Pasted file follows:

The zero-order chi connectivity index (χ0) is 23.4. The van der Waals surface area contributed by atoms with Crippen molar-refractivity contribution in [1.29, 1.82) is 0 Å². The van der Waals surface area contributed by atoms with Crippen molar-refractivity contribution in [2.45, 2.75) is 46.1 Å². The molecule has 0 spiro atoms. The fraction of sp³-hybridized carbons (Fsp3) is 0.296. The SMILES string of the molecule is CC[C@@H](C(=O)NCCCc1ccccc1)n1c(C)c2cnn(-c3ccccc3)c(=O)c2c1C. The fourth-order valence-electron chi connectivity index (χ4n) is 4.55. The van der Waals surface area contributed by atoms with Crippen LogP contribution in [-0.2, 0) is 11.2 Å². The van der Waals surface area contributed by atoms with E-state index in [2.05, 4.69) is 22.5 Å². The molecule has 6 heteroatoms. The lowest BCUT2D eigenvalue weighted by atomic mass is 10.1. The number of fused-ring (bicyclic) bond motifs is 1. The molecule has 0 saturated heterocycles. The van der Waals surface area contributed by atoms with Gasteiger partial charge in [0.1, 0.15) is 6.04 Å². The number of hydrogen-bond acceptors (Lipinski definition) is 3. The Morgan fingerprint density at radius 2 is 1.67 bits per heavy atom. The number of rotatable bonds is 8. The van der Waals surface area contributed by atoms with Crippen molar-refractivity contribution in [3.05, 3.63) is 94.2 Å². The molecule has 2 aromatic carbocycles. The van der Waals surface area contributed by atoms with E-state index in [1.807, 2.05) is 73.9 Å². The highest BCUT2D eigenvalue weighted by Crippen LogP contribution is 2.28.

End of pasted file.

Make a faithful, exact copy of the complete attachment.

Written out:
The zero-order chi connectivity index (χ0) is 23.4. The van der Waals surface area contributed by atoms with Crippen molar-refractivity contribution in [1.29, 1.82) is 0 Å². The van der Waals surface area contributed by atoms with Crippen molar-refractivity contribution in [2.45, 2.75) is 46.1 Å². The molecule has 0 spiro atoms. The fraction of sp³-hybridized carbons (Fsp3) is 0.296. The SMILES string of the molecule is CC[C@@H](C(=O)NCCCc1ccccc1)n1c(C)c2cnn(-c3ccccc3)c(=O)c2c1C. The fourth-order valence-electron chi connectivity index (χ4n) is 4.55. The van der Waals surface area contributed by atoms with Crippen LogP contribution in [-0.2, 0) is 11.2 Å². The van der Waals surface area contributed by atoms with E-state index in [2.05, 4.69) is 22.5 Å². The molecule has 6 heteroatoms. The lowest BCUT2D eigenvalue weighted by atomic mass is 10.1. The number of fused-ring (bicyclic) bond motifs is 1. The molecule has 0 saturated heterocycles. The van der Waals surface area contributed by atoms with Gasteiger partial charge in [0.1, 0.15) is 6.04 Å². The number of hydrogen-bond acceptors (Lipinski definition) is 3. The Morgan fingerprint density at radius 2 is 1.67 bits per heavy atom. The number of rotatable bonds is 8. The van der Waals surface area contributed by atoms with Crippen molar-refractivity contribution in [3.05, 3.63) is 94.2 Å². The molecule has 2 aromatic carbocycles. The van der Waals surface area contributed by atoms with E-state index in [1.807, 2.05) is 73.9 Å². The highest BCUT2D eigenvalue weighted by Crippen LogP contribution is 2.28.